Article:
[mythtv-users] Dolby Digital, DTS, HDA, Xbox, and Z-5500

Scott list-mythtv at bluecamel.eml.cc
Fri Sep 29 19:23:25 UTC 2006

On Sep 29, 2006, at 2:44 PM, Yeechang Lee wrote:

> However, now that I think about it, the whole point of MythTV passing
> recordings' Dolby Digital (DD) or DTS signals through to a receiver or
> other device with a DD/DTS decoder is to have the latter do
> all the hard work in turning the bits and bytes into surround sound.

This sounds correct to me.

> So, then, if I understand correctly, assuming I buy something like the
> Logitech Z-5500 5.1 speaker system ($279.99 with no shipping or tax at
> Amazon.com!), which does contain a Dolby Digital/DTS decoder, then
> connect one of the three 1/8" jacks on the back of my Intel
> HDA-equipped (ALC880) MythTV box to it:

Not quite. Check the connections on your motherboard and see if you  
either have a Optical Digital or Coaxial Digital connection. Commonly  
these connections are referred to as spdif. The optical style  
connection looks squarish with a flip down door to keep dust from  
getting in. The coaxial type connection look like an RCA plug, not a  
1/8 head phone plug. These should be located near your sound card.

if you don't have a spdif connection then you'll have to use analog  
connections to the Z-5500. It looks like the Logitech Z-5500 can  
accommodate this but it also means you'll have to setup a proper  
asoundrc file for your driver.

When using the analog connections expect the HDA Intel sound driver  
to be doing all the "hard work" figuring out which signals go to  
which speaker over the proper jacks. When using an spdif connection  
then it's up to the receiver (Logitech Z-5500) to handle the decoding.

The above is most likely simplified a bit but over all should close  
to accurate. :)

> * If I'm only interested in using my MythTV box to play MythTV
>   recordings (Do any TV shows broadcast with anything other than
>   stereo?) or DVDs or MP3s with surround sound, after fiddling with
>   the proper ALSA and mythfrontend settings, mythfrontend will pass on
>   through the recordings' DD/DTS signals to the Z-5500 and I'll have
>   glorious 5.1 sound. The "quality" of the Intel HDA chipset for
>   *generating* audio is irrelevant because all the Intel HDA is acting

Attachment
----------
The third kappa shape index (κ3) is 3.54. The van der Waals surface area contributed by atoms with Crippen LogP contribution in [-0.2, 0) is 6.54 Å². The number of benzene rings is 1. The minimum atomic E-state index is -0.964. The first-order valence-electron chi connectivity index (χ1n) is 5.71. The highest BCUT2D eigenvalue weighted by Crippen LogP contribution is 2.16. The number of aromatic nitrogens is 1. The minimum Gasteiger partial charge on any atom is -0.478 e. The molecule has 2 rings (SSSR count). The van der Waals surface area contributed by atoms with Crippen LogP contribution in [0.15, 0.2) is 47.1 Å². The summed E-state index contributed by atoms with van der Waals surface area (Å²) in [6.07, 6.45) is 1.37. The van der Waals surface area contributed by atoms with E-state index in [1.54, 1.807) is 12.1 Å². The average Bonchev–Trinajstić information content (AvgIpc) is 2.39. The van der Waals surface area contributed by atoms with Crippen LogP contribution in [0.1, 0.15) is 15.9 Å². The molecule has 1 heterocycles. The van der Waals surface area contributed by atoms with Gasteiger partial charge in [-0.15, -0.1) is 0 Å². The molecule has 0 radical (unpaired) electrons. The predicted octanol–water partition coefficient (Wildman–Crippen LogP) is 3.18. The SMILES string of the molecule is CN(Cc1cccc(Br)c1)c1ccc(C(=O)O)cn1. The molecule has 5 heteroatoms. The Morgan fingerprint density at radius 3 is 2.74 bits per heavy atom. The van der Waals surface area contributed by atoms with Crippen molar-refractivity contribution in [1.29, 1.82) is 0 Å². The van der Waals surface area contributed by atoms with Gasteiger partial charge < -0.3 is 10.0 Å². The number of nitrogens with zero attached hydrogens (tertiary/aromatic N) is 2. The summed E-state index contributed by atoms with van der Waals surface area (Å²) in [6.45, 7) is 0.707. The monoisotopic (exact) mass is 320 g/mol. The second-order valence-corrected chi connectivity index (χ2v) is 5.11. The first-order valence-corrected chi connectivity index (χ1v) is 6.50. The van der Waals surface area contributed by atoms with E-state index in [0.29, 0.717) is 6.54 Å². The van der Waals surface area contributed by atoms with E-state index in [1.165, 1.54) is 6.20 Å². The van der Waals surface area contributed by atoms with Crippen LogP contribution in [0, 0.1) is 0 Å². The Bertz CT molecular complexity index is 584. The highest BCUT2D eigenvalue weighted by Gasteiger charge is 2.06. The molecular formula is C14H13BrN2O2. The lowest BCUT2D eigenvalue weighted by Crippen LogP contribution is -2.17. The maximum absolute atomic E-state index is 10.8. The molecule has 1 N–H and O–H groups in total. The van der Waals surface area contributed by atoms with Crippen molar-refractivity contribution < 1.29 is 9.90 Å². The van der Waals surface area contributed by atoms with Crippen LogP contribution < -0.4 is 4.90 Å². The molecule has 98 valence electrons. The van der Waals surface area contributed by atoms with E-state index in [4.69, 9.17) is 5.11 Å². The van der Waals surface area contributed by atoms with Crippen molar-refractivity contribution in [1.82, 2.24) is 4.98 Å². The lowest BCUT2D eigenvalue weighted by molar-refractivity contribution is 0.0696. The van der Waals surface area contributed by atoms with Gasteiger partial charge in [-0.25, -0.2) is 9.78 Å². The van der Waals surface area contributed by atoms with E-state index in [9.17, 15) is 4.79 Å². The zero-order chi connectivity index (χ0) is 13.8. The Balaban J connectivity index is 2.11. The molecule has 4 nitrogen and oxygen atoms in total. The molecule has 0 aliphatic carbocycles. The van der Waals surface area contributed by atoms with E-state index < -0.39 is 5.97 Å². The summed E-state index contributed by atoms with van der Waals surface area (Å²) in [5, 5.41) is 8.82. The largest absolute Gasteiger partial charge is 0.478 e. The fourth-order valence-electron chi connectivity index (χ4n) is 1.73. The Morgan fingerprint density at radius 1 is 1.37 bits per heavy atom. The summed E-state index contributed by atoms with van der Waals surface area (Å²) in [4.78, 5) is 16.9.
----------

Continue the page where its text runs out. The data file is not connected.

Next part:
>   as in this context is as a conduit for digital data from A to B;
>   i.e., a built-into-the-motherboard "free" audio chipset like HDA
>   should be exactly equivlaent to a high-end audio card.

What sound formats you receive will depend on your broadcast  
provider. You could also hook the cable box or statellite receiver up  
to the Logitech Z-5500 speakers directly using spdif and see what  
gets decoded. This might make for an interesting test.

When the HDA Intel audio chip is simply passing data out the spdif  
it's really not doing to much. A "high quality" sound card might be  
able to pass a cleaner digital signal but I think you would be hard  
pressed to tell the difference between HDA Intel spdif and the spdif  
on a high quality sound card.

> * Were I also interested in using the MythTV box to play games with
>   surround-sound support, then I might or might not want a different
>   sound card depending on how I satisfied I am with the quality of the
>   audio it generates.

Again, depends on the sound source format. Beyond a PS2 I'm not a big  
game person. You'll have to research and find out what sound formats  
your games provide.

> * What role, if any, does the Intel HDA have in producing sound from
>   recordings, DVDs, and MP3s without DD/DTS audio tracks? Will the
>   DD/DTS passthrough also pass on non-DD/DTS audio tracks directly to
>   the Z-5500, which then handles the task of turning this into audio?
>   Or is it that the passthrough only handles sending on the extra
>   tracks needed for 5.1 sound, while the HDA handles the generating of
>   audio from the mono and stereo tracks?

Don't confuse DD with Stereo or other formats. AC3 is just a  
container for DD. It can have any number of channels (DD 2.0 aka  
stereo, DD 5.1 aka surround sound). DTS is also not the same as AC3.  
And mp3 is again, not the same as AC3.

The main answer you're looking for is that it depends on your  
connection to the decoder (Logitech Z-5500) from your sound card. See  
my previous answer :)

Hope this helps a bit!


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